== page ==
You may remember my report on our local car show back in November. With the arrival of the first Saturday of the month, it’s time for another visit. We’ll start out with some single shots of cars that caught my eye, and then provide a couple deeper looks at some unique CCs.
Although I’ve got a personal rule against posting typical car show fodder like Mustangs and Camaros, rules were made to be broken. In this case, that little red Mustang coupe brought a 200 CID six to the party, earning itself a little CC love. Six cylinder pony cars built after 1967 are frequently converted to V-8 “tribute” cars, but these early six pot Mustangs seem to survive in as delivered condition.
Thanks to a good turnout (On January 4th!) parking was tight, which did not help picture quality. However, this Cadillac posed itself perfectly, and you know it’s gonna be CC approved. I also took some shots of that red hardtop behind this CDV, but we’ll save those shots for later.
As I’ve said before, my neighborhood is El Camino central, and I’m always happy to share a car as nicely turned out as this one.
If the El Camino is a passenger vehicle that’s been turned into a truck, here’s a truck that’s been turned into a passenger vehicle. When I saw this, I thought it may have been built recently by one of California’s many custom shops, but a nearby poster board set me straight.
As this listing indicates, the Stageway Company of Cincinnatti Ohio distributed these conversions back in the day. I should have walked around to the other side, and checked to see if it only had one door on the driver’s side, as indicated in the ad.
Here’s a link to a Limo Fan’s site with more Stageway infomation than you’ll ever need: Armbruster/Stageway site
Not only do I love the color on this 2002, but any BMW still mounting steel wheels deserves our undivided attention.
I’m under the impression this 911 is completely original (although I’m no expert). The primary reason I think so? If it wasn’t original, it wouldn’t still be white…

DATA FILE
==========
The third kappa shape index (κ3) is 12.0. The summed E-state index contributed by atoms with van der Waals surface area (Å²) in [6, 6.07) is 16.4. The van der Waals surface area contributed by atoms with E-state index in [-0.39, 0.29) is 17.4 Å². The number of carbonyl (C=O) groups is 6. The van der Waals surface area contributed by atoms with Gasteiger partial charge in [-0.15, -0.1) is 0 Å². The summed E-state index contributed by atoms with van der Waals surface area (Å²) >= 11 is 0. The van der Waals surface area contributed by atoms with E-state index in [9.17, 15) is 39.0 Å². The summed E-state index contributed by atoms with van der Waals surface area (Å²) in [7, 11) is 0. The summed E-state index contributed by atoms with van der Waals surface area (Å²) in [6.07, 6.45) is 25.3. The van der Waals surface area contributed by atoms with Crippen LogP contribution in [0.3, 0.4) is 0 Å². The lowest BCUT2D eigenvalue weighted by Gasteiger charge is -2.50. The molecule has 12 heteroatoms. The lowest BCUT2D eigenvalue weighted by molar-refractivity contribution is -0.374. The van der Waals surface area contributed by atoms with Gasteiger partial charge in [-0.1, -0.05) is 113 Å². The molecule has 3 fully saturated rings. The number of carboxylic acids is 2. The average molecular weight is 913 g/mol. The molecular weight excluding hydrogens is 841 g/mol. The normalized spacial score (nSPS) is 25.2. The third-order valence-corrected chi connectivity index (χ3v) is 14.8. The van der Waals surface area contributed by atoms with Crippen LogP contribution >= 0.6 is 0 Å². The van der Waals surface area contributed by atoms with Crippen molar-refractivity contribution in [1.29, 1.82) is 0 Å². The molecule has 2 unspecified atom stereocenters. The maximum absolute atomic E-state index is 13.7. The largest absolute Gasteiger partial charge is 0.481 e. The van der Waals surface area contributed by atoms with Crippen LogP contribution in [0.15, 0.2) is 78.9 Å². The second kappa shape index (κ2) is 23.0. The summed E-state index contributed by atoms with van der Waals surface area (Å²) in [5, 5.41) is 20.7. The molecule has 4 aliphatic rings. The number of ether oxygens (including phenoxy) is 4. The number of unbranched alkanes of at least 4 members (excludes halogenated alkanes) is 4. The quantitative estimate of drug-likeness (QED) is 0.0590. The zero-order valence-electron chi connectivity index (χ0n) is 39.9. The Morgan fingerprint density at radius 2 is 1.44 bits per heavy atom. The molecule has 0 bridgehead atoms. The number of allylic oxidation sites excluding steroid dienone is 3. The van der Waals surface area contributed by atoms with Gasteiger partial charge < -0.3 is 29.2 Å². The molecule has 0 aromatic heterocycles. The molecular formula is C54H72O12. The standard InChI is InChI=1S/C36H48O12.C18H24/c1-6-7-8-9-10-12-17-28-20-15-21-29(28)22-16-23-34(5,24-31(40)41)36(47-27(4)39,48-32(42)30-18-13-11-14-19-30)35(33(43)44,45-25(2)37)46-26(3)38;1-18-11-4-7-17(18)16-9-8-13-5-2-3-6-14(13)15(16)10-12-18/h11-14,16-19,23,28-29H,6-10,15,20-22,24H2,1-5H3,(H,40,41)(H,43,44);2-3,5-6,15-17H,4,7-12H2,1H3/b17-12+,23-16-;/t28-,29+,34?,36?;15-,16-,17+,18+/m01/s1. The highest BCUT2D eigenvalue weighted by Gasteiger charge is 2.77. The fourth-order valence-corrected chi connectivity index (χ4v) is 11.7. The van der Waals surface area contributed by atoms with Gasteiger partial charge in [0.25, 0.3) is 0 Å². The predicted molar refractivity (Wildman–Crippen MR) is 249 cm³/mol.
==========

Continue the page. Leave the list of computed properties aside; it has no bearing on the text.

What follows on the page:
I just posted a Car of a Lifetime article on our Mazda Miata, so I felt compelled to include this Lotus Elan, which provided so much DNA to the Miata design.
I’ve avoided buying an Italian car for 52 years now, but I would happily trade my Miata straight up for this one.
We had a number of pre-war cars show up, and as you can see this ’31 or ’32 Chrysler demanded my attention.
The fender script on this 1968 Ford two door reads “Custom 500.” Ford hasn’t sold a Custom 500 in the US since 1978, so you wouldn’t expect them to show up very often. Despite that, we wrote up a ’66 and ’71 on December 28th, and ten days later I’ve posted a ’68. I guess it’s Custom 500 season.
It’s a nice original car, with the stock wheel covers and no remarkable features. However, the engine call-out behind the front wheel reads “390,” which seems like a lot of engine for a budget trim level.
A glance inside reveals a bench seat, crank windows and a four speed stick. If this car rolled out of the factory with this equipment, it was not so much a car as a device for roasting polyglas bias plys.
Now here’s a car that doesn’t often frequent the pages of Curbside Classic. While clearly a Facel Vega, this isn’t one of those Chrysler Big Block powered super coupes. No, this is the succesor to the ill-fated Facellia, the Facel III.
Although I’m sure we’re all familiar with the Facellia, let’s review just in case. Having established themselves as an automotive manufacturer by building the FV and HK500 Chrysler powered super coupes, Facel Vega hoped the Facellia would move them into the mass production sports car business, competing with the likes of Alfa Romeo’s Giulietta and the Mecedes Benz 190SL. A French manufacturer, Facel Vega decided to use a new French engine built by the Pont-à-Mousson company. Unfortunately, the engine used a camshaft supported by only two main bearings, which led to issues with camshaft flex and other performance problems.
To solve this praoblem, the Facel III carried forward the Facellia body, but switched to the reliable Volvo engine shown here. For Facel Vega, it was too little, too late, and the warranty costs related to the Facellia’s engine drove the company into recievership. Still, it’s a pretty cool looking car…
Although not as cool as this 1961 Buick Invicta Custom Bubbletop Coupe. Based on the Custom badge, this car came with an upgraded interior, and the badge may indicate bucket seats, as Wikipedia isn’t clear on this point (hey, I was BORN the year they built this Buick- how would I remember?).
That darn Cadillac is blocking our view, but it’s pretty clear someone modified the ride height. Not everyone’s cup of tea, but I dig it.
This rear shot provides us with a good view of that suspension rake, as well as those thin A and C pillars holding up the roof. Quite a change from current rooflines.
The interior inside that sunny greenhouse is pretty cool, but I can’t tell if those seats are the factory buckets. If so, they’re the Detroit style “flat buckets,” rather than true buckets with wrap around side bolsters. I’m sure our Buick contingent will tell me much more about this car, and also decry the fact that the Caddy was sitting so close that I couldn’t get a good overall shot. Oh well.
That wraps up another PV Coffee and Cars report. I’ll keep them coming, at least until we run out of CC worthy cars.